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Investing in Vintage Bicycles

Investing in vintage bicycles

Toby Walne, Financial Mail 11 May 2009

As part of Financial Mail's regular look at alternative investments, Toby Walne asks whether it's worth backing vintage bicyles.

They are a far cry from today's high-tech, multi-geared, sleek machines, but the 19th Century 'boneshaker' and penny-farthing bicycles have come out of the shed, shaken off the rust and are now fetching thousands of pounds.

'It's only recently that their historic value has been reflected in soaring prices,' says Tony Pickering of the National Association of Veteran Cycle Clubs.

'These iconic bikes were built with a level of skill that has long been lost. They are also lots of fun to ride.'

Tony, 69, who lives in Leicester, has a collection of late 19th Century bicycles that he enjoys both as investments and vehicles that are regularly taken out for a ride.

The first 'bike', a wooden two-wheeler in 1817 nicknamed the hobby-horse, was invented by Karl von Drais, a German baron. Unfortunately, it had no pedals.

This was followed in Britain by the boneshaker, a derivation of the pedal- driven 'velocipede' invented by Frenchman Pierre Michaux in 1863. The boneshaker earned its name thanks to its sturdy wooden wheels with iron tyres. Tony owns an original Michaux worth £8,000.

'It was only when the penny-farthing arrived in 1870 that cycling as a sport began - though back then it was more a daredevil activity for the wealthy rather than a leisurely pursuit,' he says.

The penny-farthing was developed by British engineer James Starley and was so-called because of the wheels' resemblance to the big old penny and the far smaller farthing (a quarter of a penny).

The curious design is because the larger the diameter of the front wheel, the easier it is to propel. This led to front-wheel diameters of five feet on penny- farthings able to travel at 30mph. 'The penny-farthing is a majestic ride, but it can be dangerous,' says Tony. 


It was made by many manufacturers until its demise with the invention of the chain-driven bike.

Collecting as an investmemt: James Bond, records, comics and much more

What investment returns to expect

Tony paid £1,000 for an 1886 'Rudge' Farthing 20 years ago, which he now says is worth at least £3,000. But his pride and joy is a 56-inch 'Humber Racer' made in 1889, worth £8,000.

Other manufacturers with a strong pedigree for penny-farthings include Hillman, Herbert & Cooper and Singer, which turned its skills at creating pedal-driven sewing machines into bikes.

In 1879 the first commercially successful, chain-driven Lawson Bicyclette - 'The Crocodile' - was sold. These were known as 'safety bicycles' as they offered a less hair-raising cycling experience.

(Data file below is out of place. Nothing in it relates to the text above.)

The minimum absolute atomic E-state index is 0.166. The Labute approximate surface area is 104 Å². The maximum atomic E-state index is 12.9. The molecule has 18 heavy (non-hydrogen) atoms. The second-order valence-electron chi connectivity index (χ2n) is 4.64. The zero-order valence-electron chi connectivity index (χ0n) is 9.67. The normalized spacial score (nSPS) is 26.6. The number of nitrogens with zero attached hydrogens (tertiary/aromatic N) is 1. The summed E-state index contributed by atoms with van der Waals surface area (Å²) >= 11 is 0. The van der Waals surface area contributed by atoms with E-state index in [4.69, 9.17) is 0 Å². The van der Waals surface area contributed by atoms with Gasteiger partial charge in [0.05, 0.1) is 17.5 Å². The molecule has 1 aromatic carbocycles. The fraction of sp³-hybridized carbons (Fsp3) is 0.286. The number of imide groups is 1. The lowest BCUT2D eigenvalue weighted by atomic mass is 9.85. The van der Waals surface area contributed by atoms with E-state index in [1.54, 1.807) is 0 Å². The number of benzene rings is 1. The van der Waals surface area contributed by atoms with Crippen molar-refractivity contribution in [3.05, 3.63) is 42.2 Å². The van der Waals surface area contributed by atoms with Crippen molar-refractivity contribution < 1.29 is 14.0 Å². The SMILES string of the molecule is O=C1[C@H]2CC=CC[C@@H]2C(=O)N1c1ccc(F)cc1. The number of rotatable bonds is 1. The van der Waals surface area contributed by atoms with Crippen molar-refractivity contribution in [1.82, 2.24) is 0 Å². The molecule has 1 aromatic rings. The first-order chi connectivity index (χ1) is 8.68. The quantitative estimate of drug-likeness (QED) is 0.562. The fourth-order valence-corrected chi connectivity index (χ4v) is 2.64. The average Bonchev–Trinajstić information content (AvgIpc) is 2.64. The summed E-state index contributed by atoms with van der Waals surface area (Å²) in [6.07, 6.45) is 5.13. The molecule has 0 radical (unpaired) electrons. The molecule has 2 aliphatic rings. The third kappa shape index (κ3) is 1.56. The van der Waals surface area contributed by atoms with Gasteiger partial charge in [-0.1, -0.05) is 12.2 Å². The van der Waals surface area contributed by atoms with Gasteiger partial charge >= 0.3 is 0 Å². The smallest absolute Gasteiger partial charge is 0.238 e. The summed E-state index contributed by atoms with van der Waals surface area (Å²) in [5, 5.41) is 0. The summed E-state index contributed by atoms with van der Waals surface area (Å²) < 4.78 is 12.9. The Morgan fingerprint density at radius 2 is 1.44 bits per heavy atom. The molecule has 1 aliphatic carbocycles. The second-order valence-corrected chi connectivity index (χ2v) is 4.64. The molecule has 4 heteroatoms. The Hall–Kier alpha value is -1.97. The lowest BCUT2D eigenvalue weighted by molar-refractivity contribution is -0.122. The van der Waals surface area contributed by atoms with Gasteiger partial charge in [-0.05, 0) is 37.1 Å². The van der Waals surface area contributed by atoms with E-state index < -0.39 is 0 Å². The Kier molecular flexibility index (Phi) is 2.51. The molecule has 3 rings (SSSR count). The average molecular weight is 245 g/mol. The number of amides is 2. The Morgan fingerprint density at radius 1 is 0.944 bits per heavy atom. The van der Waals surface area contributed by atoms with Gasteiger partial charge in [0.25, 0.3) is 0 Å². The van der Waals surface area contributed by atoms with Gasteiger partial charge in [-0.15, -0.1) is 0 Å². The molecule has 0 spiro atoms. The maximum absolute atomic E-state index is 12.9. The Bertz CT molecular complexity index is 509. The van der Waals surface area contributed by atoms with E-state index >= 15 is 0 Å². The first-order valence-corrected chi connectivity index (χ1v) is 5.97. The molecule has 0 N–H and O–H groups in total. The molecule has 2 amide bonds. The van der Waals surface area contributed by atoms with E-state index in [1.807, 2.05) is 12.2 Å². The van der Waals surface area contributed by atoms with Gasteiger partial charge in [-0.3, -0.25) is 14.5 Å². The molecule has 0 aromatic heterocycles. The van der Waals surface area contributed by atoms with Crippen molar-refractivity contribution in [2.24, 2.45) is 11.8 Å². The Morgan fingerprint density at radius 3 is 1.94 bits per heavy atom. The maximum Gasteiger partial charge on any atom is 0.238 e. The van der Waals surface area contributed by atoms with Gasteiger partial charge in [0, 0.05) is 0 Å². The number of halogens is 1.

The Rover Safety bicycle of 1884 took the cycling revolution further. The Rovers are of great historic value and one sold for £6,440 at auction a couple of years ago. However, Tony warns that an expert eye is often necessary to spot vintage bike fakes.

It wasn't until the birth of the air-filled tyre in 1888, developed by John Boyd Dunlop, that interest exploded and the UK became a nation of bike lovers.

The 20th Century saw the advent of 'classic lightweights' from manufacturers such as Hetchins, Bates, Baines, Moorson and Paris Galibier. Tony says: 'A lightweight that may have struggled to fetch £100 a decade ago can now go for £700 or more if it has been well looked-after. Key to their booming appeal is they are not just great investments, but are practical for modern roads.'

Case study: The £1,000 Chopper Raleigh

Wheelie good: Colin Macdonald and his 1973 Chopper

The Raleigh Chopper remains a collectible Seventies icon. Famed for its 'glam rock' appeal, it has Harley- Davidson-style handlebars, a central gear stick and a long padded seat ideal for dangerous 'backies' - carrying a friend behind you.

Original Choppers sell for £300, but examples renovated 'as new' may command up to £1,000. Some special editions fetch double this amount. Prices of the original have risen steadily in recent years and received a boost with the launch in 2004 of the less valuable Chopper Mark III.

The Mark I was made between 1970 and 1971 and replaced by Mark II after a design fault in the seat was discovered. This later nearidentical model was made until 1980.

Colin Macdonald, who owns Macdonald Cycles in Edinburgh, says: 'The bikes have survived the years well and are now recognised as design classics. But even well looked-after examples lose chrome - with mudguards particularly susceptible to rust. However, professionally renovated Choppers hold their value.'

Colin says that rare special editions - such as a 1977 Silver Jubilee Chopper that originally sold for £72 - can sell for £2,000. A 1973 traditional red Chopper in tip-top condition can sell for £900. 



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